You may be concerned if your car hits the 100,000 mile mark as it may signify the downfall of your vehicle. The longevity of your vehicle does not depend only on the mileage, however, but also depends on how well you drive it and whether you perform the routine maintenance that the vehicle needs on a regular basis.
You don’t have to be a mechanic to perform routine maintenance tasks on your vehicle. While some tasks are very simple and only require basic knowledge, other procedures can be very complex. Keep in mind that you should only perform the maintenance procedures that you are comfortable with and hire a professional to take care of the other maintenance and repairs as needed.
As long as your car’s engine is kept clean, well lubricated, and relatively cool, it will last a long time. However a car isn’t just an engine, it has other parts like fluids, belts, filters, hoses, and other internal components that need to be serviced so your vehicle can last for many years after reaching the 100,000 mile mark.
Go through the following steps to know the routine maintenance you need to perform to keep your car well maintained and reliable after the 100,000 mile mark.
Part 1 of 1: Maintain your car on a schedule
Some maintenance tasks on this list should be done regularly and immediately after purchasing a new car, and some tasks are specific to a 100,000 mile tune up. The key to the long life of any vehicle is making sure you keep an eye on everything.
Be proactive with your maintenance schedule to ensure proper repairs and updates when necessary so that the engine does not deteriorate or result in costly damages.
Step 1: Follow the manufacturer's recommended maintenance routines. Your car manual is always a good place to start.
It will provide manufacturer specific guidelines and recommended routine maintenance tasks for various parts.
Follow the instructions in the manual to do fluid changes, maintain proper fluid levels, perform brake checks, maintain optimum engine compression ratio, and more. Implement these manufacturer recommendations into your consistent maintenance routine.
- Tip: If you do not have a manual for your car, most manufacturers post them online where you can download and/or print it out as necessary.
Step 2: Check fluids regularly. Check fluid levels regularly and top off or change as necessary.
Checking engine fluids is one part of maintenance that you can do on your own which can ward off many engine and transmission problems.
Open the hood and locate the specific fluid compartments for engine oil, transmission fluid, power steering fluid, radiator fluid, brake fluid, and even washer fluid. Check all the fluid levels and check the condition of each.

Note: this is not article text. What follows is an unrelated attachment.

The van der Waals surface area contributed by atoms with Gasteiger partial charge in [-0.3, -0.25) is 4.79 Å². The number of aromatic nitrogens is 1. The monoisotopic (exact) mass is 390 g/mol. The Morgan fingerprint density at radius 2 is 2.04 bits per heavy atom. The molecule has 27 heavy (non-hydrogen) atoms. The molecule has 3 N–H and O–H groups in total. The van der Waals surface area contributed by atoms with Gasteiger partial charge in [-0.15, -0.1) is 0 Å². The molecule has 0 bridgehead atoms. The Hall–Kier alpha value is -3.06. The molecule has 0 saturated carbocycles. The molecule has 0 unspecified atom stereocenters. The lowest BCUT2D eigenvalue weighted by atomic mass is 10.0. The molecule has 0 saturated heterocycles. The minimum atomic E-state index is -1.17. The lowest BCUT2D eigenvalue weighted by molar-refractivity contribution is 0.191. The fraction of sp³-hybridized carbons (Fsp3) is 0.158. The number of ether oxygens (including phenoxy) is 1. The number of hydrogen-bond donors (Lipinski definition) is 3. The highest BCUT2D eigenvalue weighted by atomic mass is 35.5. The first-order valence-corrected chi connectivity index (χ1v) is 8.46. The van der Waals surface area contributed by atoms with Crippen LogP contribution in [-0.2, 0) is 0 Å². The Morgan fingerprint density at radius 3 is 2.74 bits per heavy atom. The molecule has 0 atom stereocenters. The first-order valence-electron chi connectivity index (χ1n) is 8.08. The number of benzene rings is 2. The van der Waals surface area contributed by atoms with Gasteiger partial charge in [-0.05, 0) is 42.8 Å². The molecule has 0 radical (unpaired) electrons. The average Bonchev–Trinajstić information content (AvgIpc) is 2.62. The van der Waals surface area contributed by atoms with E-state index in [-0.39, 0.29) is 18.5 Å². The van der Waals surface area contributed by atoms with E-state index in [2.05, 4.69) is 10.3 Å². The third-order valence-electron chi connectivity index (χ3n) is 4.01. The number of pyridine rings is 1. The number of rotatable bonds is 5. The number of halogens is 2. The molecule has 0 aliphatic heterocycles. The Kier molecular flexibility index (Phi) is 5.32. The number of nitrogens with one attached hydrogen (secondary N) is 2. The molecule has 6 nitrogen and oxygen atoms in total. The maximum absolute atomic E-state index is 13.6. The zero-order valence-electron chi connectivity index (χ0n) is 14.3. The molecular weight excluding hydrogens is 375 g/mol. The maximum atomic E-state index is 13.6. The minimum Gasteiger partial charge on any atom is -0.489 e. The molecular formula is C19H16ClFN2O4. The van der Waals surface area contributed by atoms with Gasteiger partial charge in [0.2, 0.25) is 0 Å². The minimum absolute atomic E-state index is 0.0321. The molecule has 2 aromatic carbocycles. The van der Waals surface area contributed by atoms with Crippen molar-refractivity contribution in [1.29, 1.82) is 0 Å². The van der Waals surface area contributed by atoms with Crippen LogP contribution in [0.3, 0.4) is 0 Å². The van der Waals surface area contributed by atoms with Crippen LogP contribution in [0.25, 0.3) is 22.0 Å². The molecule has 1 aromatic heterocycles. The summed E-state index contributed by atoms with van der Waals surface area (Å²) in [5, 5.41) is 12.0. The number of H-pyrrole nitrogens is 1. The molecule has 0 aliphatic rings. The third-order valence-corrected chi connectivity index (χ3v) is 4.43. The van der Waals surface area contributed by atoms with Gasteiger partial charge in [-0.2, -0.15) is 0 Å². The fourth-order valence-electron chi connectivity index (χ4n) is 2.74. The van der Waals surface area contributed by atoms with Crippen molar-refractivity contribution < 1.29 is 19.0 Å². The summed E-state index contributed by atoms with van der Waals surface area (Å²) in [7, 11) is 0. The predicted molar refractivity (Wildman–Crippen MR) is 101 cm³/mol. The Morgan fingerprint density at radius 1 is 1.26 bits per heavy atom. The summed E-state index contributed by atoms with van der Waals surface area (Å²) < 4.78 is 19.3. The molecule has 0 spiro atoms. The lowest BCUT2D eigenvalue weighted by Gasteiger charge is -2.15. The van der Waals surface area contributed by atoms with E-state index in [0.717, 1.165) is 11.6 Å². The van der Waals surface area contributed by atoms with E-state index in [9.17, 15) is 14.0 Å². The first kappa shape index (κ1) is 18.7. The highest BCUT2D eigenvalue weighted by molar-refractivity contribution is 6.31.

You might also need to recharge your car’s A/C refrigerant if you find that air conditioning system does not work properly.
If you need help locating the respective compartments, search your car’s make and model online, or consult the vehicle manual. Understand the different colors and consistencies between clean fluids and dirty fluids and always maintain proper fluid levels.
- Tip: If fluids are low and you need to top them off (especially if you have to do so often), this might be an indication of a leak somewhere in the engine. In that case, have a professional mechanic check your car immediately.
It is recommended that you change the engine oil between 3,000 or 4,000 miles for older vehicles that use regular oil and every 7,500 to 10,000 miles for vehicles that use synthetic oil. If your car is beyond 100,000 miles, consider using high-mileage oil, or synthetic oil.
Tip: For specifications about changing other fluids, consult your vehicle’s manual.
Note: Don’t forget to have the respective filters replaced when fluids are changed. You will also need to change the air filters after every 25,000 miles.
Step 3: Inspect all belts and hoses. If you are getting a professional mechanic to change fluids in your car, you can get them to inspect belts and hoses.
The timing belt is a very important part of the engine that helps conduct the timely movements of certain engine parts. This belt makes sure that all components run synchronously and smoothly, essentially controlling the opening and closing of valves in the engine, allowing combustion and exhaust to flow properly.
This timing belt must be kept in excellent shape, and it may need to be replaced from time to time as it is usually made of rubber or some other deteriorative material.
Most recommendations are to change the belt between 80,000 and 100,000 miles, yet some manufacturers recommend that it is changed every 60,000 miles. It’s important to check your car manual for these specifications.